Spacing: 36-48 in. (90-120 cm) 4-6 ft. (1.2-1.8 m)
Hardiness: USDA Zone 7b: to -14.9 °C (5 °F) USDA Zone 8a: to -12.2 °C (10 °F) USDA Zone 8b: to -9.4 °C (15 °F) USDA Zone 9a: to -6.6 °C (20 °F) USDA Zone 9b: to -3.8 °C (25 °F) USDA Zone 10a: to -1.1 °C (30 °F) USDA Zone 10b: to 1.7 °C (35 °F) USDA Zone 11: above 4.5 °C (40 °F)
Sun Exposure: Sun to Partial Shade
Danger: All parts of plant are poisonous if ingested
Bloom Color: Pink
Bloom Time: Late Spring/Early Summer
Foliage: Grown for foliage Herbaceous Mottled
Other details: Requires consistently moist soil; do not let dry out between waterings
Soil pH requirements: 6.1 to 6.5 (mildly acidic) 6.6 to 7.5 (neutral) 7.6 to 7.8 (mildly alkaline)
Patent Information: Non-patented
Propagation Methods: By dividing rhizomes, tubers, corms or bulbs (including offsets) From seed; sow indoors before last frost
Seed Collecting: Remove fleshy coating on seeds before storing
On Jul 21, 2007, biskutmkr from Crystal River, FL (Zone 9a) wrote:
I purchased this plant at one of the local nurseries. I thought it was a plant that would be uncommon in this area. But, I found dozens, if not hundreds, of them growing at an arboretum in Gainesville. I divided it, gave one away, one died and I have three in pots. The largest is putting out another stalk and grows at least two inches a day. One of them has developed a 'lumpy' stalk while the other two are still smooth. The foliage is beautiful. I can't wait to see if any of them bloom as the information I got for this particular species says the odor of the bloom is like carrots. Hope it's not rotten carrots. No matter what the smell may be, I'm sure the bloom will be beautiful and unusual.
On Dec 5, 2006, tina34 from Deniliquin N.S.W. Australia wrote:
I was given this bulb by my brother-in-law who gave me the wrong name for it but after a lot of searching i have finally figured out what it really is. I have had this bulb for roughly 4-5 years and it just gets bigger every year it grows in a pot on my front verandah so gets filtered light most of the day and direct light in the late afternoon. This is the first year it has flowered and what a shock when i walked out the door and smelt it "phew" im glad it only lasted 2 days. It is a very beautiful plant, when it is dormate i do not seperate or dig up the bulb i just leave it be til it grows again next year. I am living in Australia on the New South Wales, Victoria border where or temperatures while it is growing range from 25c to 40c so it has no problem with the heat.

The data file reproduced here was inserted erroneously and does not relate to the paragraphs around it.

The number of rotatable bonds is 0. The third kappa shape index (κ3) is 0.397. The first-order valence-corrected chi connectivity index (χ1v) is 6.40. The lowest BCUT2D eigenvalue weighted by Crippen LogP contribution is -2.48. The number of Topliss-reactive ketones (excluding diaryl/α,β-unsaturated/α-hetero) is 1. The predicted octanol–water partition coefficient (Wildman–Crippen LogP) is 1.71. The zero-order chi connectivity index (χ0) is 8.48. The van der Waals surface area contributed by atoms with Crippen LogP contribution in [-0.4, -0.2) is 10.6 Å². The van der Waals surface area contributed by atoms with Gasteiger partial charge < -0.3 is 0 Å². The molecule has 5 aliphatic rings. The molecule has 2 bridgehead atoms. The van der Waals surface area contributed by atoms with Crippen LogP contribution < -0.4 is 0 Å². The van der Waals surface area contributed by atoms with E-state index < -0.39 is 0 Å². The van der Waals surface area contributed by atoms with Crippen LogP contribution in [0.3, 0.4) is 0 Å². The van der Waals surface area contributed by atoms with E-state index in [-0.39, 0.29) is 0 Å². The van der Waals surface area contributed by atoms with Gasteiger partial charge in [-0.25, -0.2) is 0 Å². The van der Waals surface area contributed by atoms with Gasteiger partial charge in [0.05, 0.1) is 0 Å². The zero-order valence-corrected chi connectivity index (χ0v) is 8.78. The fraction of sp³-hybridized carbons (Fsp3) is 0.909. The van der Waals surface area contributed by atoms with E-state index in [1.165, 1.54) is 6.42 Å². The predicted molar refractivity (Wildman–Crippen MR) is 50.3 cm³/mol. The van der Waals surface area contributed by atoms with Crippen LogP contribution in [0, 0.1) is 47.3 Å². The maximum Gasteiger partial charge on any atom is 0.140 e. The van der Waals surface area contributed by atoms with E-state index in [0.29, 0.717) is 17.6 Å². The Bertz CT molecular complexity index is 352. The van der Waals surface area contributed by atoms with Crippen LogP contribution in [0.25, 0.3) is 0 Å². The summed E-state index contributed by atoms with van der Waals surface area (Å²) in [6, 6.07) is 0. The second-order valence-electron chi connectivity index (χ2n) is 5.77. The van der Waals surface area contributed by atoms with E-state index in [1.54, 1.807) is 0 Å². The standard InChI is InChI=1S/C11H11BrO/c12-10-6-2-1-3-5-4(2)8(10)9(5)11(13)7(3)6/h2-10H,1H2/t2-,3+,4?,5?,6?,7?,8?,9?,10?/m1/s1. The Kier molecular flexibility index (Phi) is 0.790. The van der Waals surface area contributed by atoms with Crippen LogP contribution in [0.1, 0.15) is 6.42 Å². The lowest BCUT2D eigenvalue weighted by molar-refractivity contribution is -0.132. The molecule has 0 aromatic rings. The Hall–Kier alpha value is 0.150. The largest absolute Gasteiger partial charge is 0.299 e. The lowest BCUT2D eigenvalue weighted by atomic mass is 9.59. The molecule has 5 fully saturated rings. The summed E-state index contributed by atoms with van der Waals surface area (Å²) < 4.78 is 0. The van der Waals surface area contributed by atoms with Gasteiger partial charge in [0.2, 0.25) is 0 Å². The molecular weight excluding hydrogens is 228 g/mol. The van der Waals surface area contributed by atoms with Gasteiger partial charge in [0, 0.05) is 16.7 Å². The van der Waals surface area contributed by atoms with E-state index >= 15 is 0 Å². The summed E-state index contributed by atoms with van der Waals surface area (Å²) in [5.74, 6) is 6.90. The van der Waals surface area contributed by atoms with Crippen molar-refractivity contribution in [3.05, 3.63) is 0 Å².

I now have three voodoo plants growing here in the central valley of calif. I purchased the first one five years ago, it now grows over four foot tall and the bloom is almost three feet long. I never dig the bulb for winter storage. This is the first year I have let them go to seed. The seed stalk on the large one was huge, eight inches in diameter and almost eight inches long and must contain over two hundred seeds.
On Apr 5, 2004, nancyanne from Lafayette, LA (Zone 9a) wrote:
The flowers are arresting (if revoltingly malodorous), but the foliage is quite lovely as well. A large, palmate leaf atop a long stem. Beautiful, glossy green. Sometimes only one leaf per bulbil, sometimes several. This is one of the last bulbs to leaf out in spring here in zone 9a. They are cold hardy here, and I dig around and remove the 'pups' every few years. Maybe not for everyone - our puppy rolled all over the flower last spring - too stinky to resist, I guess.